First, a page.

On the 4th day of June 2021, the Federal government of Nigeria banned Nigerians from the use of Twitter after one of the tweets of the President was taken down. According to Jack, he said the tweet of the President violated the Platforms policy. While on the other hand, the President of the Federal Republic of Nigeria stressed that there was persistent use of the platform by the masses to undermine the countries ‘corporate existence’.
Since the ban on the 4th of June, there have been complaints of how the ban has affected the economy and the source of income of some people who depend on the platform for their source of livelihood.
In addition, influencers marketing that has grown over a decade will be disrupted, even though they still use other social media platforms like Instagram and Facebook. Secondly, small medium enterprises will experience little or no sales since most of them rely solely on social media to run their business of which twitter is one of them.
The world has emerged to become a global village and the internet is the life and village of the globe in cyberspace, and in this village termed internet, there are several markets called social media where business transactions are carried out daily. Advertisements, announcements, information are passed, employments got, and relationships built, etc.
A lot of businesses depend on social media to start, grow, and even survive. Twitter is one of the most reliable and trusted social media network in Nigeria. A lot of people have created a career on the platform. Twitter has become a place where many Nigerians earn a living. Twitter has become a channel for marketing activities for some businesses in Nigeria. Some businesses cannot survive without Twitter, while some will struggle to survive. The Nigerian government makes revenue from tax paid directly or indirectly from people that earn a living on Twitter and other social media platforms.
However, this ban puts all of that at risk, without access to social media to run a marketing campaign or build relationships with their customers. Therefore, if people’s livelihood on Twitter is halt by the ban, it means the government herself will suffer because it will affect her revenue from a lot of people that have built their career and livelihood on Twitter.
The Guardian newspaper reported on Monday, June 7, 2021, that Nigeria’s Economy suffers N7.5b in 3 days of the ban according to netblock.org a mapping internet freedom platform, if its statistics is to be relied upon. In the case of Nigeria shutting down Twitter, the platform says the country’s economy would be drawn back by N2,177,089,051 in just one day. Now multiply it by the days in which the ban will last. That is a whooping sum Nigeria will be losing and a lot of people will lose jobs and run out of businesses. People will become jobless, unemployed, and stranded, thereby causing social vices, criminality, kidnappings, robbery, and insecurity in general. Consequently, investor confidence will weaken and this will cause a huge setback on Nigeria’s economy. Therefore, the impact of the ban is high, this is because the number of users on the platform on the African continent is Nigerians numbering 40 million users, and this translates to substantial ad revenues. It has also become a community for business owners to share ideas with their clients, and address certain complaints to achieve optimal service delivery where necessary. A global internet monitor said each hour of twitter clampdown costs Nigeria about 250,000 US dollars bringing the daily loss to N2.5b daily.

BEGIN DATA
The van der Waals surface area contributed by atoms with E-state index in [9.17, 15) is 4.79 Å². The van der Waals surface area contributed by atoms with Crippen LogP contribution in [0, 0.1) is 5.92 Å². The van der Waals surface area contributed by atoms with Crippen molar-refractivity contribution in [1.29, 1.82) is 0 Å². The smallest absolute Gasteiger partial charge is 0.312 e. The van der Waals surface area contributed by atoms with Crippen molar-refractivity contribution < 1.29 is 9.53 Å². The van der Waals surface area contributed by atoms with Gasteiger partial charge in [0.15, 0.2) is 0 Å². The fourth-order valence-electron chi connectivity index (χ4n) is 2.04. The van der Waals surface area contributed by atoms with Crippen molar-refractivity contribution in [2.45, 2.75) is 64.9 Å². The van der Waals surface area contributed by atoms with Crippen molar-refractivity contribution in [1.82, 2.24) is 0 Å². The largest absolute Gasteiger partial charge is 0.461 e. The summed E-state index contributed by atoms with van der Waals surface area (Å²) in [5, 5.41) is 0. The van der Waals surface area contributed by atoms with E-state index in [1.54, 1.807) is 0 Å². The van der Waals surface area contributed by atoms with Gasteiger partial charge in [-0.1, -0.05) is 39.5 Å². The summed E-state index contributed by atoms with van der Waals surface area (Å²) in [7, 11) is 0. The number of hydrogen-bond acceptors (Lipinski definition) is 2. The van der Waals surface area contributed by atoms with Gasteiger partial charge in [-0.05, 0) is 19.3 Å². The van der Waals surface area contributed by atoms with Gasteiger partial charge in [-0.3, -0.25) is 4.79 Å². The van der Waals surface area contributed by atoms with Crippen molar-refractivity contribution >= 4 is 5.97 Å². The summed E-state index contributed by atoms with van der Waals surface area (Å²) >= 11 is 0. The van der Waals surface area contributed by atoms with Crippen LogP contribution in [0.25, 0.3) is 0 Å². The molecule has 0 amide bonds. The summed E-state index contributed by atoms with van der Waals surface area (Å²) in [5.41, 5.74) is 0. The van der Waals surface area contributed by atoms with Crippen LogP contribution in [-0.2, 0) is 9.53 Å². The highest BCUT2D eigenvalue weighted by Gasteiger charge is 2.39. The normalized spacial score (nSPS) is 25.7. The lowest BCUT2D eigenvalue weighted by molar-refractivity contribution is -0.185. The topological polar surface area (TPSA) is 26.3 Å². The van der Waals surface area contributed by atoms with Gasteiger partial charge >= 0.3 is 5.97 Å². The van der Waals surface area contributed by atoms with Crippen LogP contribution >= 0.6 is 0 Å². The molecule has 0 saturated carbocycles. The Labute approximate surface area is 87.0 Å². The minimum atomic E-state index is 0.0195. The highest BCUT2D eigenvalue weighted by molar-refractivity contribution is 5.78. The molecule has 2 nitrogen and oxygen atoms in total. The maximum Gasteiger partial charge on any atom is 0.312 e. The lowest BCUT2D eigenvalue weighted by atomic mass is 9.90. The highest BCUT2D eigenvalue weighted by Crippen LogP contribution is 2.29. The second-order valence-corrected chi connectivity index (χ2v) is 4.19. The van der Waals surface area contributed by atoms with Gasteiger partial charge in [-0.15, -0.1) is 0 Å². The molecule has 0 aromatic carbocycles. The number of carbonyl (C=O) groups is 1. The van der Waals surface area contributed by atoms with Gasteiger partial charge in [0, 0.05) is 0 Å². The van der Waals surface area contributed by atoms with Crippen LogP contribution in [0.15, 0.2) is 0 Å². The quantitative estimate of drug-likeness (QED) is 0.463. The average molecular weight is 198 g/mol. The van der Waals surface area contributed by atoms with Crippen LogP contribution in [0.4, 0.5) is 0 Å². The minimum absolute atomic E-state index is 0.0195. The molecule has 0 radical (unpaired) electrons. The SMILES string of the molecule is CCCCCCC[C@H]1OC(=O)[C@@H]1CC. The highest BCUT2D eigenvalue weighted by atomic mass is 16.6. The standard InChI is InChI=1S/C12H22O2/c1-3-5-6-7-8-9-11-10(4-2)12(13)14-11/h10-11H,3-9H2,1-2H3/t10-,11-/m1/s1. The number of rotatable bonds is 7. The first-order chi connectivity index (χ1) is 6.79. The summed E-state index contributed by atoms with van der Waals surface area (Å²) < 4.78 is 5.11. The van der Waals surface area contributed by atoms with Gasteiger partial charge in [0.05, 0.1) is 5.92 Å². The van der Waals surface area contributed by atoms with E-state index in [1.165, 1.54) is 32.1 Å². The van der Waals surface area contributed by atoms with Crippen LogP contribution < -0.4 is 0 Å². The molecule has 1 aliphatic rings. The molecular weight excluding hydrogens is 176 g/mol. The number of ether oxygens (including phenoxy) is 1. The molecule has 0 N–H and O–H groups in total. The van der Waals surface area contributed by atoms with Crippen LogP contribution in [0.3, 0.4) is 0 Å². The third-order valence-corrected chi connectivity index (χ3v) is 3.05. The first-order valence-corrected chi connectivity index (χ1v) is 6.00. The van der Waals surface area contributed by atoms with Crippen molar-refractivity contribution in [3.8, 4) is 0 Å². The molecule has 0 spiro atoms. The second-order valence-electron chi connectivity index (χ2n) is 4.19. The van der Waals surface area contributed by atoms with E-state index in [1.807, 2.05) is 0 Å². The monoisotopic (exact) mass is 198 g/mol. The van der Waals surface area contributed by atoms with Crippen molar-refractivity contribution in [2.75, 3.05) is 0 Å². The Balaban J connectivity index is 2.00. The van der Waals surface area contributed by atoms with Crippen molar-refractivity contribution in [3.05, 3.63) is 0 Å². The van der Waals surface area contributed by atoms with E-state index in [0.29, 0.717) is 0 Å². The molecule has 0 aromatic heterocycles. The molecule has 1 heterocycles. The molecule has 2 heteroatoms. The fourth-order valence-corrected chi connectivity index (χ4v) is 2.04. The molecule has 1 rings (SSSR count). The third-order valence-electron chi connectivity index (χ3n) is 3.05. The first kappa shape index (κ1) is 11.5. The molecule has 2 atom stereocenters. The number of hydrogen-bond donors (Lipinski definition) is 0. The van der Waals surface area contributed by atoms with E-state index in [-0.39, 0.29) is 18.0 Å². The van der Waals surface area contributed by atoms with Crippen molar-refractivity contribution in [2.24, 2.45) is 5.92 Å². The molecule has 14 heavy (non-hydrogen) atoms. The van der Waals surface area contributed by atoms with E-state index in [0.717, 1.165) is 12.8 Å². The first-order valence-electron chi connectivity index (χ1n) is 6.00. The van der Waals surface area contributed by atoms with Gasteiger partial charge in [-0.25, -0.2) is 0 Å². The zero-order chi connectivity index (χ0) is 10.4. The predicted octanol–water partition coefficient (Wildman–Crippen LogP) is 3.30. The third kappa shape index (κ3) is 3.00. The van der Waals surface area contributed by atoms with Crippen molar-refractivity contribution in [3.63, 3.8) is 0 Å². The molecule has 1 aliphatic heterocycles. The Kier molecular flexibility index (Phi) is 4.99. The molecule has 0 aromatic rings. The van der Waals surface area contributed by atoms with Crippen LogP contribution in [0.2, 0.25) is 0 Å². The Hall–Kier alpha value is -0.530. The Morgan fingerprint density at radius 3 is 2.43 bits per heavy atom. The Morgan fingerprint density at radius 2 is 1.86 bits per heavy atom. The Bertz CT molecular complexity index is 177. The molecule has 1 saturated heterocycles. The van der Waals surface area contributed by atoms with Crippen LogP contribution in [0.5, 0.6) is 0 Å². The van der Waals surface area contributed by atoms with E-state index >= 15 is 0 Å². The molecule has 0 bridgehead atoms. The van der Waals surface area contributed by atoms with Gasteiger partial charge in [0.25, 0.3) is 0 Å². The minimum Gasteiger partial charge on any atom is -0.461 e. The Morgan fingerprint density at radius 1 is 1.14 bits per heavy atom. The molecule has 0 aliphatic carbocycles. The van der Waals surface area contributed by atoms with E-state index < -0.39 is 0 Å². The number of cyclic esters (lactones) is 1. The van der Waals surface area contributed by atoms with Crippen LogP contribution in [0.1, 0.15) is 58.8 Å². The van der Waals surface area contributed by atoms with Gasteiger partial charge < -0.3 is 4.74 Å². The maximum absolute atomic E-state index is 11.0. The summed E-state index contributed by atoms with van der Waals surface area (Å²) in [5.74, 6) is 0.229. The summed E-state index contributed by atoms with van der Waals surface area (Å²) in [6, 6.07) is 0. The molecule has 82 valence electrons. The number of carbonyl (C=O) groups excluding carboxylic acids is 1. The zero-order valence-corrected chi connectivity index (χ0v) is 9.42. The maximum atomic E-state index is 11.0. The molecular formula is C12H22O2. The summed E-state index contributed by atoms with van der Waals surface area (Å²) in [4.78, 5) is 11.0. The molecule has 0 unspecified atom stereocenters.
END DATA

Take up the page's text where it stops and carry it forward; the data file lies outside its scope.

Furthermore, the ban on Twitter infringes on the rights of the people to express their feelings towards the actions of the government in a democratic atmosphere.
Finally, the ban on Twitter highlights a global issue of big tech vs National governments to political issues.
According to Nairametrics, a Joint Statement From The Diplomatic Missions Of Canada, The European Union (Delegation To Nigeria), The Republic Of Ireland, The United Kingdom, And The United States Of America was made to the Nigerian Government to redress its actions.
“The diplomatic missions of Canada, the European Union (Delegation to Nigeria), the Republic of Ireland, the United Kingdom and the United States of America convey our disappointment over the Government of Nigeria’s announcement suspending #Twitter and proposing registration requirements for other social media.
We strongly support the fundamental human right of free expression and access to information as a pillar of democracy in Nigeria as around the world and these rights apply online as well as offline.
Banning systems of expression is not the answer. These measures inhibit access to information and commerce at precisely the moment when Nigeria needs to foster inclusive dialogue and expression of opinions, as well as share vital information in this time of the COVID-19 pandemic.
The path to a more secure Nigeria lies in more, not less, communication to accompany the concerted efforts of Nigeria’s citizens in fulsome dialogue toward unity, peace, and prosperity.”
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